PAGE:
Doggone Vet Access

When you’re in a pinch, finding a vet can be tough — but an animal hospital expansion could soon help

A pet emergency happens to even the most diligent and caring owners. One minute your dog is sleeping on the couch and a second later he sees a squirrel through the back door, jumps down and in the process somehow tears his thumb-like dew claw right off. 

Finding a vet for an urgent matter like this can be tough if it’s not pressing enough to wait hours at a pet emergency hospital but not mild enough to wait weeks to see your veterinarian. 

The veterinary industry has been hit lately with multiple issues that are affecting availability, including burnout and an increase in pet owners seeking care. Locally, pet owners needing urgent veterinary services may have more of an option when Springfield’s Emergency Veterinary Hospital opens a new and expanded facility, planned for this fall.

The opportunity to design the emergency hospital is “like Christmas,” says Max Rinaldi, Emergency Veterinary Hospital medical director. Designing a hospital and its services is something that no one tells you is a possibility while in veterinary school. The construction of the hospital will cost around $4 million, which the hospital’s owner, Washington state-based Lakefield Company, is paying for. 

The current hospital on Q Street was built in 1994, Rinaldi says. “It was originally built for nights only, but it’s grown 10-fold in that time,” he adds. “We’ve long since outgrown it.” 

In 2021, the emergency hospital had 12,000 cases, he says, and veterinary professionals in the current hospital are working shoulder-to-shoulder. The hospital is limited to 25 cases at a time, but the new hospital has four times the space as the old building, he says. 

Like other veterinary hospitals and practices, Rinaldi says the emergency hospital has seen a recent increase in clients. The pandemic brought new pet owners, and he says his hospital saw a 50 percent increase in cases. 

Rinaldi and the Emergency Veterinary Hospital aren’t the only ones who are facing an increased demand for care. Daytime veterinarians are often booked for weeks or even a month ahead. 

And it’s a problem that veterinarians are seeing nationwide and in other countries, says Sue Tornquist, dean of Oregon State University’s Carlson College of Veterinary Medicine. 

It’s a shortage that has several reasons, she says. During the pandemic, not only did more people become pet owners, which has created a bigger demand for veterinary services, but that is compounded as some people have more money to spend on care after staying at home for most of the past years. 

And it takes time to train new veterinary professionals, she says. A DVM (doctor of veterinary medicine) degree takes four years — usually on top of a four-year undergraduate degree. OSU is one of 33 schools that offer the degree. Pursuing the degree means taking on student loan debt from $165,000 to $300,000, she adds.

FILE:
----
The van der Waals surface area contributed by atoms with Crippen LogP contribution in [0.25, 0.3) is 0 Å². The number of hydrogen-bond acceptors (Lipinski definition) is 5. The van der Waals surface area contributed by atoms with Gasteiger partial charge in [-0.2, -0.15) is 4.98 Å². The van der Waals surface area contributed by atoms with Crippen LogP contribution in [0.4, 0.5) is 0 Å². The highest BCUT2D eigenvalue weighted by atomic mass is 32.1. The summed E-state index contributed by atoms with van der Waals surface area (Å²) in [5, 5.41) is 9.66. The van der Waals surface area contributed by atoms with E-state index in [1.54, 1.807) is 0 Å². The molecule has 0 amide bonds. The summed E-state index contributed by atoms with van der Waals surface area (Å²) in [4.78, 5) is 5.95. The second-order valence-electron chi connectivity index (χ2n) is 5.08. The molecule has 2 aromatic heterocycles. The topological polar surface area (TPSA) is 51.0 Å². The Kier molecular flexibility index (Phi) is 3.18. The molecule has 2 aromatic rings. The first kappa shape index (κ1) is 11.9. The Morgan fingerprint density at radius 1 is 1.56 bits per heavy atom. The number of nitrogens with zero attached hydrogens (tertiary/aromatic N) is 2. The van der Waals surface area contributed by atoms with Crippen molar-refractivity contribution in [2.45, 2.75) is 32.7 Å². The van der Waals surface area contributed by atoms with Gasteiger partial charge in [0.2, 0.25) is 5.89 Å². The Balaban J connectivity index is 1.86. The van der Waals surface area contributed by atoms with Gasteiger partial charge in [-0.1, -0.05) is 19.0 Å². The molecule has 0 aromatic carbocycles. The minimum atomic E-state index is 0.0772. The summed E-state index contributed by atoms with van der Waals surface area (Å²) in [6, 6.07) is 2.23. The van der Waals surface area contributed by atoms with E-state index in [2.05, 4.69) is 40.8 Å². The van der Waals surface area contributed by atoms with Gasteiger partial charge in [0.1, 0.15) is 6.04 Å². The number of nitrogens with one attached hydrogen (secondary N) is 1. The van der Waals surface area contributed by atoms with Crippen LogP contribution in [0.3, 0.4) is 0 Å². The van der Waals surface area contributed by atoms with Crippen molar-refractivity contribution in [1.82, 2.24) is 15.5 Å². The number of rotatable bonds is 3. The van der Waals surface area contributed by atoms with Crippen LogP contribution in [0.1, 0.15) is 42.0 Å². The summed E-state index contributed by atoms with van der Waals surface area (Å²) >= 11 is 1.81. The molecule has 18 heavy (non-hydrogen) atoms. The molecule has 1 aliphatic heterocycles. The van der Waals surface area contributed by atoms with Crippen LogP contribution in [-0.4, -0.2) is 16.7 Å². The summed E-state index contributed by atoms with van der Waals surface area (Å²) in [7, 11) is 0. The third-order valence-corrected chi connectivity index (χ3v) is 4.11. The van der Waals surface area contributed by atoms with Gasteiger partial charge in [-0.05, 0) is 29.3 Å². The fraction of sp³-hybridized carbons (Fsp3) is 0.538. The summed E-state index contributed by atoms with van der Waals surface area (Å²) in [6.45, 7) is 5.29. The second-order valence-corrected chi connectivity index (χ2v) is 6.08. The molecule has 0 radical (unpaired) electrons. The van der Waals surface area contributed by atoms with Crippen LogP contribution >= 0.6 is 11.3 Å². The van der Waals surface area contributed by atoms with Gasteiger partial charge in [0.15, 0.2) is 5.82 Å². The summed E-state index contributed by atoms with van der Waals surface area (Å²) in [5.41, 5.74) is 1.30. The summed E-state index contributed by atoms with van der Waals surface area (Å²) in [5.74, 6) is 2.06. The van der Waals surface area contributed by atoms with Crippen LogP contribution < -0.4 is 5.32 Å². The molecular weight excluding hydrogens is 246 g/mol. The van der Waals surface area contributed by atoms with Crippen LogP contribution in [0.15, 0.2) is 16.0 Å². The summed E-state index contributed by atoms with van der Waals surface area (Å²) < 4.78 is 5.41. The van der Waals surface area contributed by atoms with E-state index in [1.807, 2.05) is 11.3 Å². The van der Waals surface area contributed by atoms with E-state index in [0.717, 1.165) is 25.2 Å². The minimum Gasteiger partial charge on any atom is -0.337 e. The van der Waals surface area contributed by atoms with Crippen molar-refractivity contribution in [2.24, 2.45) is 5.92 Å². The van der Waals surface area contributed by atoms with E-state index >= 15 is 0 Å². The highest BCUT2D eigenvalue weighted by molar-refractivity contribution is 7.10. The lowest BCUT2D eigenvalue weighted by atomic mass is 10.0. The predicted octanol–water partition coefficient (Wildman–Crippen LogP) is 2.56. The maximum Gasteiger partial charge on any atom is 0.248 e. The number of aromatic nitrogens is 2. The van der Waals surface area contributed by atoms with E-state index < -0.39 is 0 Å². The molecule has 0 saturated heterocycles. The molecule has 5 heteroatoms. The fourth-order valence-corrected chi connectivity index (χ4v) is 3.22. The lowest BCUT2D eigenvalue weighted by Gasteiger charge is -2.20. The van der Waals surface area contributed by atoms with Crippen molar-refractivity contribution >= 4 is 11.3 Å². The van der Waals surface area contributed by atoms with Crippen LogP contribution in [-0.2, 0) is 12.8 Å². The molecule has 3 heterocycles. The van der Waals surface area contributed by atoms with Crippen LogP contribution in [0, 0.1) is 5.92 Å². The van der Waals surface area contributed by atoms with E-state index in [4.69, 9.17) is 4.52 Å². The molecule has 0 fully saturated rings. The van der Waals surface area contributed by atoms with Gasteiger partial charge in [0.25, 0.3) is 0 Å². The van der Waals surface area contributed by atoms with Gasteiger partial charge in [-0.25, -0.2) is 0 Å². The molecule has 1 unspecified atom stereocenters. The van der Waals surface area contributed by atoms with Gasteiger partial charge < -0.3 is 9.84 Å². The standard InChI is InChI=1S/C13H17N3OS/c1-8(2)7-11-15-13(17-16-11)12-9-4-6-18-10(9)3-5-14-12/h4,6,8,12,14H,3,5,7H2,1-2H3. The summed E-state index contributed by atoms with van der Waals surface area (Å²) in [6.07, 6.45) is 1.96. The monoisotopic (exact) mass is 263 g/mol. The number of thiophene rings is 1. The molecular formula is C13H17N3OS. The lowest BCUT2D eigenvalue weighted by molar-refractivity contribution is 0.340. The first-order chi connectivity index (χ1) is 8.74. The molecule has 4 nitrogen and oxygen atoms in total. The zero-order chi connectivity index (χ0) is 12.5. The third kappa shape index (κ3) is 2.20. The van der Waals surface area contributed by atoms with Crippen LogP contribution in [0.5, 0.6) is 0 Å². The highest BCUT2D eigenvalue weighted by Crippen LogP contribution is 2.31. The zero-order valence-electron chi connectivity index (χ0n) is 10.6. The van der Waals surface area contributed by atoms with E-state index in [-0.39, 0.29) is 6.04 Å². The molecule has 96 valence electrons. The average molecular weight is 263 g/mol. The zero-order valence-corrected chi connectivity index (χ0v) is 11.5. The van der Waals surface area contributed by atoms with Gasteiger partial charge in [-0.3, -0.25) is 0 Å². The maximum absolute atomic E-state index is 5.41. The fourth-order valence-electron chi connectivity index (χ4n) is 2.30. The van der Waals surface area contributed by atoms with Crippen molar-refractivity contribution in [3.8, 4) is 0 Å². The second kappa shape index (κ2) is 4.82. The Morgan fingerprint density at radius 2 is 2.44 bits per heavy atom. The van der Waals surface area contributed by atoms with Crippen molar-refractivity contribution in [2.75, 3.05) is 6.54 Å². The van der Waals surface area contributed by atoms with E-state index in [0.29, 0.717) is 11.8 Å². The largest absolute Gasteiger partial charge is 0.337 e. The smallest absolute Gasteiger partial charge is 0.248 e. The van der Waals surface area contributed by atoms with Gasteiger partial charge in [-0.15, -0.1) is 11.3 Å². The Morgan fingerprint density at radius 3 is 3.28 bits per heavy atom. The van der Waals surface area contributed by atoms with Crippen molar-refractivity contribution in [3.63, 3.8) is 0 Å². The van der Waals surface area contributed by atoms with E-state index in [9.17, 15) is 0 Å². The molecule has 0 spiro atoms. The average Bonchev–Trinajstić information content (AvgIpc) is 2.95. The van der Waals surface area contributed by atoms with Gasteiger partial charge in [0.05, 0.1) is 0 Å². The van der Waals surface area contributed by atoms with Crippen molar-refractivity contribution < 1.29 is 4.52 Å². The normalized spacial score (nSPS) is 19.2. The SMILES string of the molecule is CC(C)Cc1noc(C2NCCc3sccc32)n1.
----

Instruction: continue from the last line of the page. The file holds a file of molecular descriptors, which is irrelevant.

Working upward of 80 hours a week isn’t unheard of for veterinarians, Tornquist says. But because of the investments needed to become a veterinarian — education, money and training — burnout doesn’t always lead to leaving the industry but instead to moving around for better salaries and opportunities. 

As a medical director, Rinaldi says one of his jobs is to keep his staff happy and healthy and given the tools to do their job. 

The new hospital, he says, already has a second phase planned to be completed in 2023, which he hopes will attract veterinarian professionals there to expand its offerings. 

He says the hospital will have a CT scan when it opens, which can help medical professionals see inside a pet’s body. When phase two is complete, he says he hopes to hire more veterinarians, such as surgeons, internal medicine specialists and neurologists. 

With a CT scan and specialists, he says he’d love to work on pets suffering with back issues, a common injury that dachshunds develop, for example, and something that local pets currently have to travel far for. 

“We’d love to see our back dogs,” he adds. “I would love to say we don’t have to send you to Bend. We can deal with these things here in the ER, which we have to send people to Bend now.” 

The vision for the new Emergency Veterinary Hospital, he says, is a place that will become a place that can provide two types of services for pet owners: intensive care unit for pets who are in unstable condition and an emergency room for the urgent cases. 

“The core of our business is to be an ER, that’s who we are and what we do,” Rinaldi says. “But there’s potential to do more than that by bringing in some really skilled specialists who can really help us be more than what we are.” 

The Emergency Veterinary Hospital is at 103 West Q Street in Springfield. Its new location will be around the corner at 2023 Pioneer Parkway. Visit more information.